Swans have been a common sight along the Charles River Esplanade in Boston, Massachusetts, in the last year. And one swan couple felt the lagoon in the park was the ideal spot to start a brood.
“We first observed them having a nest along the pillars beside the lagoon in early April,” Emma Feeney, marketing and events coordinator for the Esplanade Association, told The Dodo. “Shortly after that, we noticed that the female swan had begun to produce eggs.” By early May, nine eggs had been placed, and the cygnets began hatching approximately 10 days ago.”
Bird and nature enthusiasts gathered around the nest to see seven cygnets hatch and be cared for by its adoring parents. “They’ve almost become superstars in Boston in the last few weeks,” Feeney added.
Swan couples, who normally mate for life, share parental responsibilities throughout the first several weeks of their kids’ lives, feeding, protecting, and keeping their cygnets warm. Last Monday, however, tragedy hit the Charles River when the mother swan became unwell and passed away.
Sylvia J. Zarco was on the Charles River’s banks that night, watching the swan family, when she saw something was amiss with the mother.
“She was sleeping, protecting her cygnets like the wonderful mother she’d been for the last week. However, she was unable to lift and support her head. She tripped when she stood, couldn’t swim straight, and all she tried simply propelled her backwards “Zarco posted a message on Facebook.
“Dad would never abandon her. When the cygnets went swimming, you could see how conflicted he was between remaining with, supporting, and defending his mate and safeguarding their young.”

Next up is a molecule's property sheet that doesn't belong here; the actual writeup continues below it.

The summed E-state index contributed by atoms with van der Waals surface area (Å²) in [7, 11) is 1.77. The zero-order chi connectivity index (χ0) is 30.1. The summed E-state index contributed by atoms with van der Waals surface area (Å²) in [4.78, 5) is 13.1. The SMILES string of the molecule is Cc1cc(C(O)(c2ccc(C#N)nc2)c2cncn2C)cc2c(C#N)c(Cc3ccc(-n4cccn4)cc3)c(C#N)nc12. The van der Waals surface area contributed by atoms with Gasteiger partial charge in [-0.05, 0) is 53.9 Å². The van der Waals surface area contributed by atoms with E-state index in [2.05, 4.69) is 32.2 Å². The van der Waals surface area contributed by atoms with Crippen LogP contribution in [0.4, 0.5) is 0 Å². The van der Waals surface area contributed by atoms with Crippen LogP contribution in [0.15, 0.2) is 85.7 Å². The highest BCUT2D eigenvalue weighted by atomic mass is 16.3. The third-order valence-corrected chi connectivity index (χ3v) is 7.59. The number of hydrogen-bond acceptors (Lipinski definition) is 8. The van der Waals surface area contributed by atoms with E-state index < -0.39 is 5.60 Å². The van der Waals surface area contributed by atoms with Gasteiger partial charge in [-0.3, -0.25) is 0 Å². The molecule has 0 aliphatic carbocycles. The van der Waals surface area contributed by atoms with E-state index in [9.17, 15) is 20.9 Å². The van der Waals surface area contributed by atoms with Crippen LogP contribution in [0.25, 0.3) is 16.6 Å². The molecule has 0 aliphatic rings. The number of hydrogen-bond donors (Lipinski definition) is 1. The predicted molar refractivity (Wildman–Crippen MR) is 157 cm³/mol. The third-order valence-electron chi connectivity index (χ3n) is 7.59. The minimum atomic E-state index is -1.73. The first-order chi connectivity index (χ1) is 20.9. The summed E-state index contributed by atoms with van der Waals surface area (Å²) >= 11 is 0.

“She had already perished by the time Boston Animal Control (thank you Brad) could get to her help,” Zarco continued. “But Dad must have known it already, for even though he sat across the lagoon from where she lay, every time someone or something threatened her, he’d charge across the water to passionately protect her.”
Dad didn’t move as Brad approached her, pulled her up out of the water, and tenderly covered her in a blanket. He sat contentedly at the nest, their cygnets safely nestled under his wings.The veterinarian for the city of Boston examined the wild mother swan but was unable to pinpoint a cause of passing away.
“The swan’s passing devastated many people’s hearts here in Boston, where we see people visiting the swans’ nest on a daily basis – it’s become part of their daily ritual,” Feeney explained.
Without his mate, the male swan has taken on the role of a single parent, doing everything he can to nurture his children properly. “They appear to be doing well,” Feeney observed. “You can see them swimming together in the esplanade lagoon, with some of the infants riding on his back.”
“Geese will swim past them, and you can see the dad swan is guarding the cygnets,” she continued. “You can see he’s a wonderful, wonderful parent to them. It’s really cute.”
The seven cygnets will have a good chance of growing up strong and finding their own spouses thanks to their attentive father. And, ideally, they will return to the Charles River in the future to start their own families.
Yet, for the time being, the swan dad is giving Bostonians something to cheer for: “They’ve gone through so much, but they look so strong,” Feeney added.
Papa Swan carrying his babies on his back 🥺❤️ @wbz @EsplanadeBoston pic.twitter.com/SqEQkKkV9s
— Anna Meiler (@AnnaMeiler) June 4, 2021